The main functions of an executor are to administer and distribute the estate legally, with due care and diligence pursuant to the provisions of the Administration of Estates Act [Chapter 6:01]. To this end, the Act empowers him to take possession of the deceased assets. The administration of the estate therefore vests solely in the executor. This is underpinned by the principle that once there is a duly appointed executor he assumes legal title to the estate, which he has to manage for the benefit of the estate. It is trite that an executor/executrix is the recognized legal representative of a deceased estate. He/she is appointed to administer the estate and to ensure the estate is properly wound up with all assets and liabilities being accounted for. See: Cosma Chiangwa v (1) David Katerere (2) Robert Adrian Campbell Logan (3) Israel Gumunyu (4) Registrar of Deeds (5) Edmond Chivhinge (6) Master of The High Court SC 61/21.
The issue is whether the executor had a conflict of interest, i.e. between his duties as executor and the interests of his client, 3rd applicant the purchaser of the property. I take the view that the conflict of interest might have arisen from his duty as the recognized legal representative of a deceased estate, and his duty towards 3rd applicant, his client. The allegations by the respondents of self-interests against the executor cannot be rubbished as “unfounded accusations of impropriety,” they have some substance. This is an issue that this court has to consider in the main application. The court may find that there was a conflict of interest or there was no such conflict. In essence it is a matter requires a consideration by this court. This is the reason I take the view that on this point the main application has prospects of success.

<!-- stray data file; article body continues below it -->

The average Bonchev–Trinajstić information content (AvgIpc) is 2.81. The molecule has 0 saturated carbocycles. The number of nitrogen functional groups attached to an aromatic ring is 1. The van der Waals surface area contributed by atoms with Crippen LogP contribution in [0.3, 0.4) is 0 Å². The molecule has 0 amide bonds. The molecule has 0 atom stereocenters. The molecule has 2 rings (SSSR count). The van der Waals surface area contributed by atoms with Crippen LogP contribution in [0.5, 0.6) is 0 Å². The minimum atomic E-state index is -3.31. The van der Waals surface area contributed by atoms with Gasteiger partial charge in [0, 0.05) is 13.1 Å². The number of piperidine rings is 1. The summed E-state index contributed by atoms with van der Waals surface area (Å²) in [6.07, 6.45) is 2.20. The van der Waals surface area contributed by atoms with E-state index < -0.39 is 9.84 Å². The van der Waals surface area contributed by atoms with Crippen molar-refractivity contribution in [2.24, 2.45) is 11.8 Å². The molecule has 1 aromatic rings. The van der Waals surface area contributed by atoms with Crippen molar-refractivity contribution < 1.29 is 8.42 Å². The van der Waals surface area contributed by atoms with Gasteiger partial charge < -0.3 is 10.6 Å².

Again respondents contend that The First and Final Liquidation and Distribution Account (Account) contains some omissions and false declaration. The Account was confirmed. It lists the immovable property as the only asset of the estate. It is important to note that the Last will and Testament of the deceased bequeaths to James Chikuni the home in Zhombe and farm machinery. The home and the farm machinery are not listed in the distribution account. Respondents aver in the main application that “such omission and false declaration constitutes a serious irregularity.” A distribution account must be honest and show all the known assets of the deceased. Again on this point, my view is that the main application has prospects of success. All in all I hold the view that the main application has good prospects of success.
I now turn to deal with the issue of prejudice. The founding affidavit to this application does not in any way speak to how the applicants would be prejudiced by the delay in the finalisation of the main application. It is an established principle of our law that an applicant’s cause stands or falls on his founding affidavit and not in an answering affidavit. My view is that allowing the main application to proceed to finality will not be prejudicial to the applicants. Again, there is too much at stake for the respondents which mitigate against the dismissal of the main application for want of prosecution. Respondent have a right to know whether the estate of their father has been administered in terms of the law. Equally important, the 2nd applicant must know whether his administration of the estate was conducted in terms of the requirements of the law. On the factual matrix of this case, the balance of convenience favours allowing the main application to proceed to finality.